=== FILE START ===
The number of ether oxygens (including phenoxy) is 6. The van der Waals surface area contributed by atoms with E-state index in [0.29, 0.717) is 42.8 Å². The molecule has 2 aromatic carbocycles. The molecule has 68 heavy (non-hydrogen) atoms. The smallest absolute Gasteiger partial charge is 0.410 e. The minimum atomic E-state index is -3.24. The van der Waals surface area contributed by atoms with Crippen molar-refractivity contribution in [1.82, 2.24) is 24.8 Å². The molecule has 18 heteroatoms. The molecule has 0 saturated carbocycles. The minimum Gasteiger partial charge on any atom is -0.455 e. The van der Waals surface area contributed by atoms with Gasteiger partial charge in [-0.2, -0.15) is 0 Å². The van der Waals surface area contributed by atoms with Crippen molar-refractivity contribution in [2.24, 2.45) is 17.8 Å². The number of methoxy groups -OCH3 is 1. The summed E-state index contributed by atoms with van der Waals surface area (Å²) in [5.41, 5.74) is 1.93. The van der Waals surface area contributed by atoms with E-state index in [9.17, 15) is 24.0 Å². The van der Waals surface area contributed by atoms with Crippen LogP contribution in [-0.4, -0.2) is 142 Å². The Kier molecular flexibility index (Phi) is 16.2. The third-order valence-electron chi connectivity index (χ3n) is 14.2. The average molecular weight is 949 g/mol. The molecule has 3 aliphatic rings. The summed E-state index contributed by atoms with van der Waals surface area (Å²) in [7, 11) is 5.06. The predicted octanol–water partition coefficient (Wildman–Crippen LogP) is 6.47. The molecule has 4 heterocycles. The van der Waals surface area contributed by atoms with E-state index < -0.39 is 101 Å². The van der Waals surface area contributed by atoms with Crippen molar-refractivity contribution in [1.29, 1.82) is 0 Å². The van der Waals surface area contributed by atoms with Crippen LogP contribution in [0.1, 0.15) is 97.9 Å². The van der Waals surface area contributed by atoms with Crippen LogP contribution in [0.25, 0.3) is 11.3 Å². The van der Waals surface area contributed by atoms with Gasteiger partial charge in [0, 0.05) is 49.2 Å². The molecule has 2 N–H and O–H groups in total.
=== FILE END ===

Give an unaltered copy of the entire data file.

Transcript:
The number of ether oxygens (including phenoxy) is 6. The van der Waals surface area contributed by atoms with E-state index in [0.29, 0.717) is 42.8 Å². The molecule has 2 aromatic carbocycles. The molecule has 68 heavy (non-hydrogen) atoms. The smallest absolute Gasteiger partial charge is 0.410 e. The minimum atomic E-state index is -3.24. The van der Waals surface area contributed by atoms with Crippen molar-refractivity contribution in [1.82, 2.24) is 24.8 Å². The molecule has 18 heteroatoms. The molecule has 0 saturated carbocycles. The minimum Gasteiger partial charge on any atom is -0.455 e. The van der Waals surface area contributed by atoms with Gasteiger partial charge in [-0.2, -0.15) is 0 Å². The van der Waals surface area contributed by atoms with Crippen molar-refractivity contribution in [2.24, 2.45) is 17.8 Å². The number of methoxy groups -OCH3 is 1. The summed E-state index contributed by atoms with van der Waals surface area (Å²) in [5.41, 5.74) is 1.93. The van der Waals surface area contributed by atoms with E-state index in [9.17, 15) is 24.0 Å². The van der Waals surface area contributed by atoms with Crippen LogP contribution in [-0.4, -0.2) is 142 Å². The Kier molecular flexibility index (Phi) is 16.2. The third-order valence-electron chi connectivity index (χ3n) is 14.2. The average molecular weight is 949 g/mol. The molecule has 3 aliphatic rings. The summed E-state index contributed by atoms with van der Waals surface area (Å²) in [7, 11) is 5.06. The predicted octanol–water partition coefficient (Wildman–Crippen LogP) is 6.47. The molecule has 4 heterocycles. The van der Waals surface area contributed by atoms with E-state index < -0.39 is 101 Å². The van der Waals surface area contributed by atoms with Crippen molar-refractivity contribution in [1.29, 1.82) is 0 Å². The van der Waals surface area contributed by atoms with Crippen LogP contribution in [0.1, 0.15) is 97.9 Å². The van der Waals surface area contributed by atoms with Crippen LogP contribution in [0.25, 0.3) is 11.3 Å². The van der Waals surface area contributed by atoms with Gasteiger partial charge in [0, 0.05) is 49.2 Å². The molecule has 2 N–H and O–H groups in total.